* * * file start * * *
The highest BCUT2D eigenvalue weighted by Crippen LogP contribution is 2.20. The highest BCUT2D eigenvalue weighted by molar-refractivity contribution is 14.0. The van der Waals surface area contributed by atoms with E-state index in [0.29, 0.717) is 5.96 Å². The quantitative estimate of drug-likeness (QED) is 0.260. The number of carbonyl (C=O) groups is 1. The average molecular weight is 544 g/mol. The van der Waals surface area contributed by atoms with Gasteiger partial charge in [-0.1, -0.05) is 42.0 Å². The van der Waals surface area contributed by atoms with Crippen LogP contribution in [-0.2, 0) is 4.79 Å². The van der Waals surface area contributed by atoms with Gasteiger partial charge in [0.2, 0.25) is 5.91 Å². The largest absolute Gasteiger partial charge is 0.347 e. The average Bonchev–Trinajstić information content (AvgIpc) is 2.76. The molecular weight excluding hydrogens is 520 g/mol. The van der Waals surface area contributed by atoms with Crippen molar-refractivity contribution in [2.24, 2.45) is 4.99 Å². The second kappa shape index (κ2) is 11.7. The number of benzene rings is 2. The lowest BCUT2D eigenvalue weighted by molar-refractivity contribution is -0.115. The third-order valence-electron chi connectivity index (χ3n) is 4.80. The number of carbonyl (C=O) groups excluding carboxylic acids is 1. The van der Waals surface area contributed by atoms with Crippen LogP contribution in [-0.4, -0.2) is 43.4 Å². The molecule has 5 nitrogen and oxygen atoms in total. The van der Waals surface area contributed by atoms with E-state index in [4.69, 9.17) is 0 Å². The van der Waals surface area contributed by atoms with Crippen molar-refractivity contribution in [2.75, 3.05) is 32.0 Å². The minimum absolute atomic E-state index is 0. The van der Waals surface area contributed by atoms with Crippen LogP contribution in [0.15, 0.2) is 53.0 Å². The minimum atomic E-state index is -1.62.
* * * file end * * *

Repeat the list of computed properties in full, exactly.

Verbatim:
The highest BCUT2D eigenvalue weighted by Crippen LogP contribution is 2.20. The highest BCUT2D eigenvalue weighted by molar-refractivity contribution is 14.0. The van der Waals surface area contributed by atoms with E-state index in [0.29, 0.717) is 5.96 Å². The quantitative estimate of drug-likeness (QED) is 0.260. The number of carbonyl (C=O) groups is 1. The average molecular weight is 544 g/mol. The van der Waals surface area contributed by atoms with Gasteiger partial charge in [-0.1, -0.05) is 42.0 Å². The van der Waals surface area contributed by atoms with Crippen LogP contribution in [-0.2, 0) is 4.79 Å². The van der Waals surface area contributed by atoms with Gasteiger partial charge in [0.2, 0.25) is 5.91 Å². The largest absolute Gasteiger partial charge is 0.347 e. The average Bonchev–Trinajstić information content (AvgIpc) is 2.76. The molecular weight excluding hydrogens is 520 g/mol. The van der Waals surface area contributed by atoms with Crippen molar-refractivity contribution in [2.24, 2.45) is 4.99 Å². The second kappa shape index (κ2) is 11.7. The number of benzene rings is 2. The lowest BCUT2D eigenvalue weighted by molar-refractivity contribution is -0.115. The third-order valence-electron chi connectivity index (χ3n) is 4.80. The number of carbonyl (C=O) groups excluding carboxylic acids is 1. The van der Waals surface area contributed by atoms with Crippen LogP contribution in [-0.4, -0.2) is 43.4 Å². The molecule has 5 nitrogen and oxygen atoms in total. The van der Waals surface area contributed by atoms with E-state index in [4.69, 9.17) is 0 Å². The van der Waals surface area contributed by atoms with Crippen molar-refractivity contribution in [2.75, 3.05) is 32.0 Å². The minimum absolute atomic E-state index is 0. The van der Waals surface area contributed by atoms with Crippen LogP contribution in [0.15, 0.2) is 53.0 Å². The minimum atomic E-state index is -1.62.